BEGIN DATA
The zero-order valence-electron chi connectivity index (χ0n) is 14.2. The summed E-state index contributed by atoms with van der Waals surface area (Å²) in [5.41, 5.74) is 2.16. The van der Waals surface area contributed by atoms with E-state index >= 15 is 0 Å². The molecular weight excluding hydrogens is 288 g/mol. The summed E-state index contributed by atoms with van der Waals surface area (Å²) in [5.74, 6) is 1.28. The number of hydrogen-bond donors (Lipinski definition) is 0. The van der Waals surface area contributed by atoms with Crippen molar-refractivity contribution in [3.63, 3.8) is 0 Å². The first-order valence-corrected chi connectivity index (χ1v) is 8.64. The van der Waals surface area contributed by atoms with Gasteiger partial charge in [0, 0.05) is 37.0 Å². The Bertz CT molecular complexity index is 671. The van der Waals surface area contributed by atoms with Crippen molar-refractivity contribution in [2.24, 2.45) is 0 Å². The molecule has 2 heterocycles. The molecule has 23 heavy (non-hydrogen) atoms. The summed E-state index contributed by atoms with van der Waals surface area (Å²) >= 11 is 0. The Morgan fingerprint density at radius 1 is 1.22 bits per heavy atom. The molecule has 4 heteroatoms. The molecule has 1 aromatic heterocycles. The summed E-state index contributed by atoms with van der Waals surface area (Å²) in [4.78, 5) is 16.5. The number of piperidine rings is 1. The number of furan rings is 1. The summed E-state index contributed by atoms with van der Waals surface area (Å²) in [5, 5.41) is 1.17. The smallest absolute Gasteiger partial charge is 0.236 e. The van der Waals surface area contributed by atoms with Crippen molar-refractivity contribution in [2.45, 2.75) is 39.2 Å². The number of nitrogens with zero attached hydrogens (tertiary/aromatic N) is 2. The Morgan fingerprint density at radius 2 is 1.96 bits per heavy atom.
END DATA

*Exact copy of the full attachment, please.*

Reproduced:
The zero-order valence-electron chi connectivity index (χ0n) is 14.2. The summed E-state index contributed by atoms with van der Waals surface area (Å²) in [5.41, 5.74) is 2.16. The van der Waals surface area contributed by atoms with E-state index >= 15 is 0 Å². The molecular weight excluding hydrogens is 288 g/mol. The summed E-state index contributed by atoms with van der Waals surface area (Å²) in [5.74, 6) is 1.28. The number of hydrogen-bond donors (Lipinski definition) is 0. The van der Waals surface area contributed by atoms with Crippen molar-refractivity contribution in [3.63, 3.8) is 0 Å². The first-order valence-corrected chi connectivity index (χ1v) is 8.64. The van der Waals surface area contributed by atoms with Gasteiger partial charge in [0, 0.05) is 37.0 Å². The Bertz CT molecular complexity index is 671. The van der Waals surface area contributed by atoms with Crippen molar-refractivity contribution in [2.24, 2.45) is 0 Å². The molecule has 2 heterocycles. The molecule has 23 heavy (non-hydrogen) atoms. The summed E-state index contributed by atoms with van der Waals surface area (Å²) >= 11 is 0. The Morgan fingerprint density at radius 1 is 1.22 bits per heavy atom. The molecule has 4 heteroatoms. The molecule has 1 aromatic heterocycles. The summed E-state index contributed by atoms with van der Waals surface area (Å²) in [4.78, 5) is 16.5. The number of piperidine rings is 1. The number of furan rings is 1. The summed E-state index contributed by atoms with van der Waals surface area (Å²) in [5, 5.41) is 1.17. The smallest absolute Gasteiger partial charge is 0.236 e. The van der Waals surface area contributed by atoms with Crippen molar-refractivity contribution in [2.45, 2.75) is 39.2 Å². The number of nitrogens with zero attached hydrogens (tertiary/aromatic N) is 2. The Morgan fingerprint density at radius 2 is 1.96 bits per heavy atom.